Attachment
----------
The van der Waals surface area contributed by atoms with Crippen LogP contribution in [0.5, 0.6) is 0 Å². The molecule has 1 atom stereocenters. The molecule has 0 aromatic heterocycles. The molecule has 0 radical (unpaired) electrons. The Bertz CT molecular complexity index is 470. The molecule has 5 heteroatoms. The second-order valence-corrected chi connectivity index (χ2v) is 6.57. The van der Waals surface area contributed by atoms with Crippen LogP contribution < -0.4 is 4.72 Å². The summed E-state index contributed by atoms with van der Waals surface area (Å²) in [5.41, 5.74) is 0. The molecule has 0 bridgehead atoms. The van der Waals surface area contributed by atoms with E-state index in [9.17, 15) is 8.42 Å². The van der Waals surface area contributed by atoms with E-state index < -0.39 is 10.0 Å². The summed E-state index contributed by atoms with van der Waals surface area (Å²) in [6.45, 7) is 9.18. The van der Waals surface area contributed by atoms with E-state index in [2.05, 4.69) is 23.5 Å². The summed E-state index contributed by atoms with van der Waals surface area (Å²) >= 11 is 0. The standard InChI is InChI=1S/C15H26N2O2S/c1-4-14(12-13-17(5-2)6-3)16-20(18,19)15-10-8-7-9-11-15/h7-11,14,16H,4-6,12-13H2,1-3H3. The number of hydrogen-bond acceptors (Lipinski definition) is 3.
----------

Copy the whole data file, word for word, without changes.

The van der Waals surface area contributed by atoms with Crippen LogP contribution in [0.5, 0.6) is 0 Å². The molecule has 1 atom stereocenters. The molecule has 0 aromatic heterocycles. The molecule has 0 radical (unpaired) electrons. The Bertz CT molecular complexity index is 470. The molecule has 5 heteroatoms. The second-order valence-corrected chi connectivity index (χ2v) is 6.57. The van der Waals surface area contributed by atoms with Crippen LogP contribution < -0.4 is 4.72 Å². The summed E-state index contributed by atoms with van der Waals surface area (Å²) in [5.41, 5.74) is 0. The molecule has 0 bridgehead atoms. The van der Waals surface area contributed by atoms with E-state index in [9.17, 15) is 8.42 Å². The van der Waals surface area contributed by atoms with E-state index < -0.39 is 10.0 Å². The summed E-state index contributed by atoms with van der Waals surface area (Å²) in [6.45, 7) is 9.18. The van der Waals surface area contributed by atoms with E-state index in [2.05, 4.69) is 23.5 Å². The summed E-state index contributed by atoms with van der Waals surface area (Å²) >= 11 is 0. The standard InChI is InChI=1S/C15H26N2O2S/c1-4-14(12-13-17(5-2)6-3)16-20(18,19)15-10-8-7-9-11-15/h7-11,14,16H,4-6,12-13H2,1-3H3. The number of hydrogen-bond acceptors (Lipinski definition) is 3.